Williams, Johnson and Lopez are all signed through at least 2016, which means the Nets' fate will essentially be tied to those three until then. After that summer, Brooklyn can begin creating the next version of its franchise, and by then Garnett and Pierce will be gone. Garnett's contract expires in 2015, at which point he will most likely retire. Pierce has stated that he'd only like to play one or two more years, making 2015-16 his projected final season.
The Nets have committed their next two seasons to the aforementioned trio, and have thus lost almost all financial flexibility. Therefore, the team should consider Pierce and Garnett only in terms of how much they can contribute, and not as strains on their already bloated payroll.
Pierce and Garnett each averaged a career low in points per game in 2013-14. Both, however, can still be positive contributors for Brooklyn next season.
First of all, a closer look at their statistics this past season shows that their decline wasn't that steep after all. Pierce may have averaged less than 14 points per contest, but he still shot 45 percent from the floor and 37 percent from beyond the arc. His effective field goal percentage of 53 was his third-best over his entire career.
He finished the regular season with a flourish, and his 16.8 PER, while not excellent, puts him in the same tier as guys like Kemba Walker and Monta Ellis. Pierce also proved to be quite valuable in the postseason. His two signature playoff moments—a late jumper in Game 1 and a block in Game 7—bookended the Nets' tight series victory over the Toronto Raptors in the first round. Plus, his ability to play either forward positions fits well into Jason Kidd's evolving rotations, and potentially gives Brooklyn flexibility with its lineups next season.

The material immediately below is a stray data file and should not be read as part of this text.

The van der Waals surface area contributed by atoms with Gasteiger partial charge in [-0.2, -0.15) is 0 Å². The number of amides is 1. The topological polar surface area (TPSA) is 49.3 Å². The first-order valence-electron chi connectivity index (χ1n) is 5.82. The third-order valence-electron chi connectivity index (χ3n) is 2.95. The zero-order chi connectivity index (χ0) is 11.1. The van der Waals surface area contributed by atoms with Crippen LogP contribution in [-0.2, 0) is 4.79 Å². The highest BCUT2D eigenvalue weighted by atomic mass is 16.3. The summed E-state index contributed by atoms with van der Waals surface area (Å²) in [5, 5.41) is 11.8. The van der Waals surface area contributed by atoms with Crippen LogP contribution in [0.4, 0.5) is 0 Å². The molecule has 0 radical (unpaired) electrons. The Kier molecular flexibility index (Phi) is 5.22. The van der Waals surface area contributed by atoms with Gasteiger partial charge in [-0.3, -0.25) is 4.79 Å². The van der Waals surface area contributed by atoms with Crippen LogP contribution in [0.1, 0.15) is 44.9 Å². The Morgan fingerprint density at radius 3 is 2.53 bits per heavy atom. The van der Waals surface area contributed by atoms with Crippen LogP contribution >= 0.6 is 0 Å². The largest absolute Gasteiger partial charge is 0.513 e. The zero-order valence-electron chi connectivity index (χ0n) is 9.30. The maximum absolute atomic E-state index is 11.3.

It's a bit harder to argue in favor of Garnett's remaining talent, since the big man had a more precipitous drop-off in 2013-14. Nightly averages of 6.5 points and 6.6 rebounds are a bit thin for $12 million per year, especially since Garnett missed 28 games during the regular season.
Yet Garnett's value, if not as apparent as in his previous years, was still present. His Defensive Rating of 101 was easily the team's best, and his Total Rebound Percentage of 19.3 was far better than the likes of Mason Plumlee (14.5), Andray Blatche (14.4) and Lopez (11.5).
Brooklyn was a poor rebounding team last season, and will likely not be a very good one next season either, since they don't have the money to pick up an elite big man. But, without Garnett, they could be a truly awful team on the boards in 2014-15.